Apparently as a result of sequester-induced budget cuts, Immigration and Customs Enforcement recently released hundreds of immigration detainees that it found were not risks either to flee or endanger public safety. The fact that these detainees were locked up in the first place confirms a startling truth about our immigration detention system: the government routinely detains people for no good reason. Even Department of Homeland Security Secretary Janet Napolitano promised to examine why these detainees were in jail, saying: "That's a good question. I've asked the same question myself... so we're looking into it."

Our government detains tens of thousands of immigrants daily across the country — about 430,000 total in the last recorded year, 2011, with a price tag of $2 billion annually. Many have no opportunity for a bond hearing which is where an immigration judge can determine, based on the evidence presented, whether a person should be detained. In the current system, lots of people who present no danger or fight risk — including refugees with no criminal history and long-time lawful permanent residents who committed relatively minor criminal offenses and served their time — end up detained for the months or years it takes to resolve their immigration cases.

The ACLU has challenged these policies in Rodriguez v. Robbins, a class action lawsuit brought on behalf of hundreds of immigrants detained for long periods of time across Southern California. The relief the ACLU seeks is a right to a bond hearing, a time-tested, orderly, and reasonable approach to address the government's over-reliance on detention. Rather than allowing deportation officers to make detention decisions based on resource concerns, immigration judges can make a reasoned determination as to whether detention is warranted in any individual case.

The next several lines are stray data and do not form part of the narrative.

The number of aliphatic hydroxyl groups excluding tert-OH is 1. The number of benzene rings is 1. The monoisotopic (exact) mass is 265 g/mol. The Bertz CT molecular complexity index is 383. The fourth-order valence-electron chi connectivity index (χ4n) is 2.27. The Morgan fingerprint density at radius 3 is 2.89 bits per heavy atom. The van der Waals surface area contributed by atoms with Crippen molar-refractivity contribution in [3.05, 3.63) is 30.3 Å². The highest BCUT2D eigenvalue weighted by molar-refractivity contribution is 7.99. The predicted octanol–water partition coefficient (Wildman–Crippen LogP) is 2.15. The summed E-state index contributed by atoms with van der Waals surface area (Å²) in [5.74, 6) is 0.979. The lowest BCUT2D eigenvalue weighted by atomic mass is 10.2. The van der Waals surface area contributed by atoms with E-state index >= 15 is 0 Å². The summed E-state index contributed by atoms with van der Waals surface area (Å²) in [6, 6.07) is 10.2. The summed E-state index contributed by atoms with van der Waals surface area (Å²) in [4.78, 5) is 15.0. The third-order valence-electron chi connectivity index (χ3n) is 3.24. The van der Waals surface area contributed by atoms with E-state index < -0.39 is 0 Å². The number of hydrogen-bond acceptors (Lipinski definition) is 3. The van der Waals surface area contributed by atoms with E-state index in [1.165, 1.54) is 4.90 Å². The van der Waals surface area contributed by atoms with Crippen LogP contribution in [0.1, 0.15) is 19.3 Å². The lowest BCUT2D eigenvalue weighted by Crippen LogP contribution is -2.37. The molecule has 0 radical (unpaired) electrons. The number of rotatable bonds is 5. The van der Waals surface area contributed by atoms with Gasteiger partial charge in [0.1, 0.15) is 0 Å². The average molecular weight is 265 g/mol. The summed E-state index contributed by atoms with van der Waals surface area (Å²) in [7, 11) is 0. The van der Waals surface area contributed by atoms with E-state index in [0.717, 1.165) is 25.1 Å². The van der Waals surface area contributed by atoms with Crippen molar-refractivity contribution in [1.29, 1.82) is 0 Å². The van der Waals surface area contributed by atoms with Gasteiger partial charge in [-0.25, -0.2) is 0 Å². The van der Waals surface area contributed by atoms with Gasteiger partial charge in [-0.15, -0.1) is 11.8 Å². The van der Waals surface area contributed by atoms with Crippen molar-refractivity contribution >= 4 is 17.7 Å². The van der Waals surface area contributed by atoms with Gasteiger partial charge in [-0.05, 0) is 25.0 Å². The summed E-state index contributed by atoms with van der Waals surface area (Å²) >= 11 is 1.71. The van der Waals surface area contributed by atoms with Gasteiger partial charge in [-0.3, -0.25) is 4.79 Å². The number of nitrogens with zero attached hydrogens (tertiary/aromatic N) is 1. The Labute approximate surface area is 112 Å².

Last year, in the Rodriguez case, U.S. District Judge Terry J. Hatter Jr. ordered the Obama administration to provide bond hearings for certain immigrants who have been locked up for more than six months. Judge Hatter's ground-breaking decision has helped ensure that the government does not waste resources detaining — sometimes for years — people who are not risks to public safety.
According to the government's own statements about the case, immigration judgeshave ordered the release on bond of approximately two-thirds of the people given hearings under Judge Hatter's order. That is, immigration judges — officials who work for the Attorney General of the United States — have concluded that the vast majority of these long-term immigration detainees can be released without endangering public safety.

One such person is Byron Merida, who was unnecessarily detained for more than three years. Byron has lived in the United States for nearly three decades, during which time he started several successful small businesses. All of his immediate family members are United States citizens or lawful permanent residents. Nonetheless, the government decided to detain Byron without access to a bond hearing after it placed him in deportation proceedings following his conviction for a non-violent crime for which he served six months in jail.

Because of the government's draconian policies, it continued to detain Byron while his immigration case wound through the courts, including his successful appeal to the Ninth Circuit. When Byron finally got a bond hearing as a result of Judge Hatter's order, the immigration judge ordered him released on a $2,500 bond. In total, the government needlessly detained Byron for three years and four months -- at a cost of nearly $200,000 to the taxpayers.

There is a simple lesson we can take from these recent events — restoring due process would be a cost-effective and sensible way to fix the broken immigration detention system.